Daily Archives: May 21, 2010

Scott Brown Shuts The G.O.P. Down … Again

Remember back in January when Republicans and Tea-Baggers were giddy over the election of Scott Brown to Ted Kennedy’s Massachusetts Senate seat? Well something funny happened on the way to the 2012 Republican nomination for President. Scott Brown has demonstrated that he is not the dependable conservative rubber stamp that the G.O.P. and Tea Party thought they had elected. First, he never had the opportunity to cast his promised 41st vote against Health Care Reform legislation. In fact, his first Senate vote was in favor of a Democratic Party jobs bill that was bitterly opposed by Republicans. On Thursday, the clothing challenged Scott Brown broke from the Republicans once again and voted in favor of cloture on the Democratic Party’s Financial Reform bill which stymied the G.O.P.’s filibuster efforts and virtually assured the bill’s passage into law. Brown’s was the decisive 60th vote. A huge victory for the Democrats and another betrayal of the Republicans. As George W. Bush would say, “Brownie…you’re doing a heck of a job!”

Scott Brown is now certain to be summoned to Mitch McConnell’s office for some corporal punishment. But who will deliver the blows? Larry “Men’s Room” Craig? David “Diapers” Vitter? Michele “Birther” Bachmann? Don’t worry, we will know soon enough. Photos are sure to leak!

What will Rush Limbaugh, Sean Hannity, Glenn Beck, Ann “The Man” Coulter, Michelle Malkin, Sarah Palin, Michele Bachmann, Bill O’Reilly and all those moonbat crazy Tea-Baggers have to say about their once and future favorite nudist now? Is there anything more beautiful than watching conservatives eat their own? Stay tuned. The fireworks will begin long before Independence day this year.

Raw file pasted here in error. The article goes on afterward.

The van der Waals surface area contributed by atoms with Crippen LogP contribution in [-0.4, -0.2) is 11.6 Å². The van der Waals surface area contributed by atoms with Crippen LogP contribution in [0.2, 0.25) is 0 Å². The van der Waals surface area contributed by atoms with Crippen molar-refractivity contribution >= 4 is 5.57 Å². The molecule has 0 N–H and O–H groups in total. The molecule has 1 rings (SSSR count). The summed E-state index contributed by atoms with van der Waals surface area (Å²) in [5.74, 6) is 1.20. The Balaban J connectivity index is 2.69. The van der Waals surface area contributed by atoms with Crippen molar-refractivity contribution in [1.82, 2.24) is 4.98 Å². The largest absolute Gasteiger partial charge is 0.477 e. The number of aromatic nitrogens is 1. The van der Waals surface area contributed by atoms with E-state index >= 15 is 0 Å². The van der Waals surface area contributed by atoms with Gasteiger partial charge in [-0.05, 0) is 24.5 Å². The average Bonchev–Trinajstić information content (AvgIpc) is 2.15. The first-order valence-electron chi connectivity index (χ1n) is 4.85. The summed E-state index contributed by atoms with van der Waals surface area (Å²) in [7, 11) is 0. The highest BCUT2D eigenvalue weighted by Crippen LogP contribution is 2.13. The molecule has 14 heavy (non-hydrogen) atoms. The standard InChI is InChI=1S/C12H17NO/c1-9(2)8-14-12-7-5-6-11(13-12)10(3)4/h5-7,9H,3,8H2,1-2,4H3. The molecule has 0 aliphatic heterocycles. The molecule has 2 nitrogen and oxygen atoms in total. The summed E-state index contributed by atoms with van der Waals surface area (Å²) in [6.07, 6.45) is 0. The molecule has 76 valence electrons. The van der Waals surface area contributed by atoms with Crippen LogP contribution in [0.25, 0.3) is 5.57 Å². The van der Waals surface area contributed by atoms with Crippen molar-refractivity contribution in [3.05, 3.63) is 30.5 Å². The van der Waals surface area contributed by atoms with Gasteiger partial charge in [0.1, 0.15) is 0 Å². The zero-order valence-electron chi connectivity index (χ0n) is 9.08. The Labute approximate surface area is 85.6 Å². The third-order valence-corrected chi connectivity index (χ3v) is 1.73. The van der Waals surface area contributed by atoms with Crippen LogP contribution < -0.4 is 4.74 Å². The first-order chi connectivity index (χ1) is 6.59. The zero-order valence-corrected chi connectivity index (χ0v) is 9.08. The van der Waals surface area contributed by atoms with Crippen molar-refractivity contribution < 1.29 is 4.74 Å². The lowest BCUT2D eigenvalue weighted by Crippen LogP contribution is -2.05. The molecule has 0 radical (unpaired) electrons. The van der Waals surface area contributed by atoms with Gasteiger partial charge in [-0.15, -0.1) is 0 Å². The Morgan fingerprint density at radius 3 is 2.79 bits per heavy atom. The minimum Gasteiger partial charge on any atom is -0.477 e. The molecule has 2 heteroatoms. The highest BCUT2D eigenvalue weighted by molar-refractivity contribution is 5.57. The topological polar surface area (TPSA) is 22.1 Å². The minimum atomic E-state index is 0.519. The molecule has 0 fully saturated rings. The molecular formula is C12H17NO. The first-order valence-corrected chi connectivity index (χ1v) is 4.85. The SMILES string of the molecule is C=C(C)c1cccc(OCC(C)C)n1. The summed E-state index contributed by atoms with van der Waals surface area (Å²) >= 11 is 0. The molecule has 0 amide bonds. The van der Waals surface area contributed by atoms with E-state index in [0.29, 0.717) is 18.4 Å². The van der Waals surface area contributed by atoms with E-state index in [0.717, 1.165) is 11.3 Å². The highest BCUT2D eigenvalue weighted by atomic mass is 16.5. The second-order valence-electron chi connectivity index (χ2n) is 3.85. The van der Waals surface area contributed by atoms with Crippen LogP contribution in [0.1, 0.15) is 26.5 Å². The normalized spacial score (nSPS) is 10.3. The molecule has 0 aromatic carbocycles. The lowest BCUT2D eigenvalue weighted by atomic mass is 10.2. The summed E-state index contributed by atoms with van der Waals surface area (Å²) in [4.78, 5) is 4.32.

Please remember to click on the song link below to familiarize yourselves with the tune and to have more fun singing along with today’s song parody.

Charlie Brown song link: http://www.youtube.com/watch?v=_UnPzp2lmNk

SCOTTIE BROWN

(sung to the Coasters song “Charlie Brown”)

Fe-fe, fi-fi, fo-fo, fum
He’s the senator that will bare his bum

Scottie Brown, Scottie Brown
He’s a clown, that nude Scott Brown
He likes to bare his bod
In those magazines
(That’s why everybody’s always pickin’ on me)

That’s him on his knees
I know that’s him
Yeah, from 7 come 11
Down in the Senate gym

Scottie Brown, Scottie Brown
He’s a clown, that nude Scott Brown
Craig thinks that he’s hot
He hopes to steal a peek
(Why’s Lynnrockets always pickin’ on me)

Who’s always nude at the roll call?
Who’s lurking in the men’s room stalls?
Who’s sporting his bat and balls?
Guess who? (who me?) yeah, you!

Who walks through the Senate dumb and slow?
Who calls Mitch McConnell, Daddy-O?

Scottie Brown, Scottie Brown
He’s going down, next time around
His votes can be bought
Just you wait and see
(Why’s everybody always pickin’ on me)

(musical interlude)

He is in the Party that says “No”
With his private parts swinging to and fro

Scottie Brown, Scottie Brown
He’s a clown, that nude Scott Brown
He’s showing a lot
His bum, his wee-wee
(Why’s Lynnrockets always pickin’ on me)

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Constitutional Dead End For Health Law Opponents

Sunrise in Boston